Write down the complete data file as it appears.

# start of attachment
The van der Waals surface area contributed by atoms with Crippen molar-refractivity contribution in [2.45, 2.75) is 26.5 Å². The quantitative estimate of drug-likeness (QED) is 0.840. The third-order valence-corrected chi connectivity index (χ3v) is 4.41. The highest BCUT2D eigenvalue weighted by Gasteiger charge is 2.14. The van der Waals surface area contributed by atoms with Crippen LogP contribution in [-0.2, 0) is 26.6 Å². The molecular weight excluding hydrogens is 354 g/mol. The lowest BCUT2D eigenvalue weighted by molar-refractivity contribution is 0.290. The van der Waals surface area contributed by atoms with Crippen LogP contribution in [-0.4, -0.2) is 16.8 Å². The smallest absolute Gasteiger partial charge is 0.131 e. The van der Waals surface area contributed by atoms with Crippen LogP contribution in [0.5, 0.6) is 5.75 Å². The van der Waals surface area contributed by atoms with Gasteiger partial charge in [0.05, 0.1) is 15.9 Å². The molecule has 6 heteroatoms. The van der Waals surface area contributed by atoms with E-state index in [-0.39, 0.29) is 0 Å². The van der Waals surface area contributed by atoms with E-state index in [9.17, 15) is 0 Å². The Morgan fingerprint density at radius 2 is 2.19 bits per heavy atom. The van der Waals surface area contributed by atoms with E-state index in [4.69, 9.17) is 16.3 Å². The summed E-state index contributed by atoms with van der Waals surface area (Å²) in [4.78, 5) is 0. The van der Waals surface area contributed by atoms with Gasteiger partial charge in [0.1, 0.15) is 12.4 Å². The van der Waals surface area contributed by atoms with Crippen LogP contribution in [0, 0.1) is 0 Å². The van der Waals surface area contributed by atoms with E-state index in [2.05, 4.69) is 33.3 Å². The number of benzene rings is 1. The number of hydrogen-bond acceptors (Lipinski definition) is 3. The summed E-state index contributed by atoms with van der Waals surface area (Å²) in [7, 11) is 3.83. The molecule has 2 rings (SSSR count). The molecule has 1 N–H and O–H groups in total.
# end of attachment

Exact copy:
The van der Waals surface area contributed by atoms with Crippen molar-refractivity contribution in [2.45, 2.75) is 26.5 Å². The quantitative estimate of drug-likeness (QED) is 0.840. The third-order valence-corrected chi connectivity index (χ3v) is 4.41. The highest BCUT2D eigenvalue weighted by Gasteiger charge is 2.14. The van der Waals surface area contributed by atoms with Crippen LogP contribution in [-0.2, 0) is 26.6 Å². The molecular weight excluding hydrogens is 354 g/mol. The lowest BCUT2D eigenvalue weighted by molar-refractivity contribution is 0.290. The van der Waals surface area contributed by atoms with Crippen LogP contribution in [-0.4, -0.2) is 16.8 Å². The smallest absolute Gasteiger partial charge is 0.131 e. The van der Waals surface area contributed by atoms with Crippen LogP contribution in [0.5, 0.6) is 5.75 Å². The van der Waals surface area contributed by atoms with Gasteiger partial charge in [0.05, 0.1) is 15.9 Å². The molecule has 6 heteroatoms. The van der Waals surface area contributed by atoms with E-state index in [-0.39, 0.29) is 0 Å². The van der Waals surface area contributed by atoms with E-state index in [9.17, 15) is 0 Å². The Morgan fingerprint density at radius 2 is 2.19 bits per heavy atom. The van der Waals surface area contributed by atoms with E-state index in [4.69, 9.17) is 16.3 Å². The summed E-state index contributed by atoms with van der Waals surface area (Å²) in [4.78, 5) is 0. The van der Waals surface area contributed by atoms with Gasteiger partial charge in [0.1, 0.15) is 12.4 Å². The van der Waals surface area contributed by atoms with Crippen LogP contribution in [0, 0.1) is 0 Å². The van der Waals surface area contributed by atoms with E-state index in [2.05, 4.69) is 33.3 Å². The number of benzene rings is 1. The number of hydrogen-bond acceptors (Lipinski definition) is 3. The summed E-state index contributed by atoms with van der Waals surface area (Å²) in [7, 11) is 3.83. The molecule has 2 rings (SSSR count). The molecule has 1 N–H and O–H groups in total.